I heard a pastor say that when you pray for patience you should be prepared for how God will answer your prayer.
At the time, I laughed. Raising two kids, commuting on Route 28 and dealing with a few crazy bosses and clients over the years have forced me on numerous occasions to ask God -- no, make that beg him -- for a little patience.
Did I know my patience lesson would arrive disguised as a 15-pound bundle of cuteness?
When my beloved cocker spaniel died, I dreaded giving the news to my son Alex, who was then 6. When that same kid was consuming way too much albuterol and prednisone to keep his asthma under control, I watched him flinch with every skin prick and then saw the tears roll down his cheeks when he heard he was allergic to tree pollen, cats and ... dogs.
Try allergy shots, the allergist said. Of course this was suggested to break the cycle of allergies causing asthma, causing trips to the emergency room. But I was also holding out hope that after the allergy shots we could get another dog.
Three years of allergy shots, followed by five years without any asthma attacks, gave me the confidence to ask my doctor if we could get a dog. With a perfectly professional tone, she cautioned that there is no such thing as a hypo-allergenic dog. However, if I got something small, that doesn't shed and that I kept out of Alex's bedroom? Yes!
I found a 4-year-old Shih Tzu and Lhasa apso mix in a shelter. I was in heaven. My son, now a somewhat moody teenager, was laughing and giggling as he and his little sister played with the dog. It was pure bliss, but short-lived.
The dog was housebroken, did not shed and was perfect in every way -- until you left the house.
• • •
I never knew a small dog had the strength to push apart the sides of a metal crate when left alone for just two hours. Or, that a little dog could eat through the two heavy-duty bungee cords wrapped around his crate. I didn't know housebroken dogs could poop in the house out of fear of being left alone. I never heard of a condition called dog separation anxiety.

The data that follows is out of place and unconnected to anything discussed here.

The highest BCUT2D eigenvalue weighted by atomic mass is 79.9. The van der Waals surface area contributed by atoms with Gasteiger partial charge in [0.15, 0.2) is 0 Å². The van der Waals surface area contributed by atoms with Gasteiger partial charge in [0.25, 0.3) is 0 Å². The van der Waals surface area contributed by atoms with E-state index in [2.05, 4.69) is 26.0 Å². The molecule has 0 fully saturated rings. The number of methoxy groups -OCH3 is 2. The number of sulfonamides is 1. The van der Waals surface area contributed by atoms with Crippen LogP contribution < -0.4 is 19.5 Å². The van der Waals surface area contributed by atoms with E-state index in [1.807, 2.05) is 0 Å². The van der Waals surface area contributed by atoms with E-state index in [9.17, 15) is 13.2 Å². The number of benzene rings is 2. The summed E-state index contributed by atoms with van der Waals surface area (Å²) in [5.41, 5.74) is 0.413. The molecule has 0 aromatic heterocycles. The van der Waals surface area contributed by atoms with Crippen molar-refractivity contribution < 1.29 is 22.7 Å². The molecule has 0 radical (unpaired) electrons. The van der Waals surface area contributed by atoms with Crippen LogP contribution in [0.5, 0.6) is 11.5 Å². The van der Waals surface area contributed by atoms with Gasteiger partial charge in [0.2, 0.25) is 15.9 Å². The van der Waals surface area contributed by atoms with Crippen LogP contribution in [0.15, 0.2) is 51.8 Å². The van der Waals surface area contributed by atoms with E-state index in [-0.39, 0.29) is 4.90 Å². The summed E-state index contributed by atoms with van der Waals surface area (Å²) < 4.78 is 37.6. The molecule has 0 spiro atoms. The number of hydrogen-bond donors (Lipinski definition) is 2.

I also didn't know you could earn a living as an animal behaviorist, or that I would ever hang onto every word this person said.
The animal behaviorist told me about the "find it" game. Before we left the house, we would put the dog in a bedroom and scatter boxes with treats inside all over the house. We would then let the dog out, scream "Find it!" and run to the car. The idea was that the dog would be so busy running around looking for treats, he'd forget we left.
We were also told to vary our routine. I would put on my coat, grab my keys, sit on the couch and watch some bad television. We were told to leave for a very short period and quickly return. This teaches the dog that we will always come back.
So, I would come home from work and send my kids a text saying, "Now!" They would drop what they were doing and run out of the house. We'd drive down to the bottom of the hill, turn around and come home. This went on for weeks.
I even tried aromatherapy. According to the description on the bottle of Chill-Out I used, "a powerful blend of chamomile, lavender and marjoram act to calm and quiet pet nervousness."
The combination of all of this seemed to be working. I was feeling quite proud. Then, the dog started attacking doors. The day I returned to find his paw covered in dried blood from a big splinter, I realized he was seriously crazy.
Now there's a new routine at our house. Every morning the dog gets a spoonful of peanut butter with a little Prozac. (Gotta love the pharmaceutical industry for making beef-flavored happy meds for our canine friends!)
He also gets two walks a day. Two very long walks, even in bad weather. We attend dog agility classes to exercise his body and his mind. He also gets dehydrated chicken -- a delicacy in his world -- before we leave.
Maybe my kids will look back on all of this and think their mom was the crazy one. Hopefully though, this little dog taught them something about patience and compassion. I know that's what he taught me.intelligencer
Carole Reinert Lucas of Springdale, a public relations director, can be reached at email@example.com. The PG Portfolio welcomes "Animal Tales" submissions and other reader essays. Send your writing to firstname.lastname@example.org; or by mail to Portfolio, Post-Gazette, 34 Blvd. of the Allies, Pittsburgh PA 15222. Portfolio editor Gary Rotstein may be reached at 412-263-1255.